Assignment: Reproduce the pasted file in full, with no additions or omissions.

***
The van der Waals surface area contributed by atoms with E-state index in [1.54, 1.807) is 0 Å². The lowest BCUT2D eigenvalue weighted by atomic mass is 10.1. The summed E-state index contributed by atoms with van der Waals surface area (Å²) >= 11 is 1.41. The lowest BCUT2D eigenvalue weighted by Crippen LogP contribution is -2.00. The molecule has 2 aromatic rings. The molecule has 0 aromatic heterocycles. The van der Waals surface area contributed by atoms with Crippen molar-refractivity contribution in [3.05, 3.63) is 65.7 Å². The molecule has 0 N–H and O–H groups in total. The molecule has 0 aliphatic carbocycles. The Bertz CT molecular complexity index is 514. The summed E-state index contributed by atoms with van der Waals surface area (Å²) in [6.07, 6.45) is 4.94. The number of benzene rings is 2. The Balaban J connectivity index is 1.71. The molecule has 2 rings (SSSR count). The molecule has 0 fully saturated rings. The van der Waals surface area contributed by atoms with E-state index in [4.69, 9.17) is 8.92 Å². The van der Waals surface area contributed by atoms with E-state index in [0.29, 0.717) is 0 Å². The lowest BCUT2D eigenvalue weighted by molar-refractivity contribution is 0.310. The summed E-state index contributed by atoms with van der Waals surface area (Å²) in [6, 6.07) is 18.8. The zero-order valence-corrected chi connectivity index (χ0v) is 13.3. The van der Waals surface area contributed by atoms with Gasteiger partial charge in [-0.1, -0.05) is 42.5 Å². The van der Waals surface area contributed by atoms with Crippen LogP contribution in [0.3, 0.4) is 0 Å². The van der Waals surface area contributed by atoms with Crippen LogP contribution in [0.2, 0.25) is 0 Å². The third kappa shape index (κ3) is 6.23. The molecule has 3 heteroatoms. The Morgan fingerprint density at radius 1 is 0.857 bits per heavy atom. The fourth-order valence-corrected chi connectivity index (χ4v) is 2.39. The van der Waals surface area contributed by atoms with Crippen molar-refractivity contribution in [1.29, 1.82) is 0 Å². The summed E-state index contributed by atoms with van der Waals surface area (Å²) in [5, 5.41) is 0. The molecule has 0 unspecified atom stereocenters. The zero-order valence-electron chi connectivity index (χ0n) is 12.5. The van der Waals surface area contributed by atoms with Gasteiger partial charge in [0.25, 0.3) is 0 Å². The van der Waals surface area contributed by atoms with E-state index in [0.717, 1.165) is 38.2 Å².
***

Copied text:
The van der Waals surface area contributed by atoms with E-state index in [1.54, 1.807) is 0 Å². The lowest BCUT2D eigenvalue weighted by atomic mass is 10.1. The summed E-state index contributed by atoms with van der Waals surface area (Å²) >= 11 is 1.41. The lowest BCUT2D eigenvalue weighted by Crippen LogP contribution is -2.00. The molecule has 2 aromatic rings. The molecule has 0 aromatic heterocycles. The van der Waals surface area contributed by atoms with Crippen molar-refractivity contribution in [3.05, 3.63) is 65.7 Å². The molecule has 0 N–H and O–H groups in total. The molecule has 0 aliphatic carbocycles. The Bertz CT molecular complexity index is 514. The summed E-state index contributed by atoms with van der Waals surface area (Å²) in [6.07, 6.45) is 4.94. The number of benzene rings is 2. The Balaban J connectivity index is 1.71. The molecule has 2 rings (SSSR count). The molecule has 0 fully saturated rings. The van der Waals surface area contributed by atoms with E-state index in [4.69, 9.17) is 8.92 Å². The van der Waals surface area contributed by atoms with E-state index in [0.29, 0.717) is 0 Å². The lowest BCUT2D eigenvalue weighted by molar-refractivity contribution is 0.310. The summed E-state index contributed by atoms with van der Waals surface area (Å²) in [6, 6.07) is 18.8. The zero-order valence-corrected chi connectivity index (χ0v) is 13.3. The van der Waals surface area contributed by atoms with Gasteiger partial charge in [-0.1, -0.05) is 42.5 Å². The van der Waals surface area contributed by atoms with Crippen LogP contribution in [0.3, 0.4) is 0 Å². The van der Waals surface area contributed by atoms with Crippen LogP contribution in [0.2, 0.25) is 0 Å². The third kappa shape index (κ3) is 6.23. The molecule has 3 heteroatoms. The Morgan fingerprint density at radius 1 is 0.857 bits per heavy atom. The fourth-order valence-corrected chi connectivity index (χ4v) is 2.39. The van der Waals surface area contributed by atoms with Crippen molar-refractivity contribution in [1.29, 1.82) is 0 Å². The summed E-state index contributed by atoms with van der Waals surface area (Å²) in [5, 5.41) is 0. The molecule has 0 unspecified atom stereocenters. The zero-order valence-electron chi connectivity index (χ0n) is 12.5. The van der Waals surface area contributed by atoms with Gasteiger partial charge in [0.25, 0.3) is 0 Å². The van der Waals surface area contributed by atoms with E-state index in [0.717, 1.165) is 38.2 Å².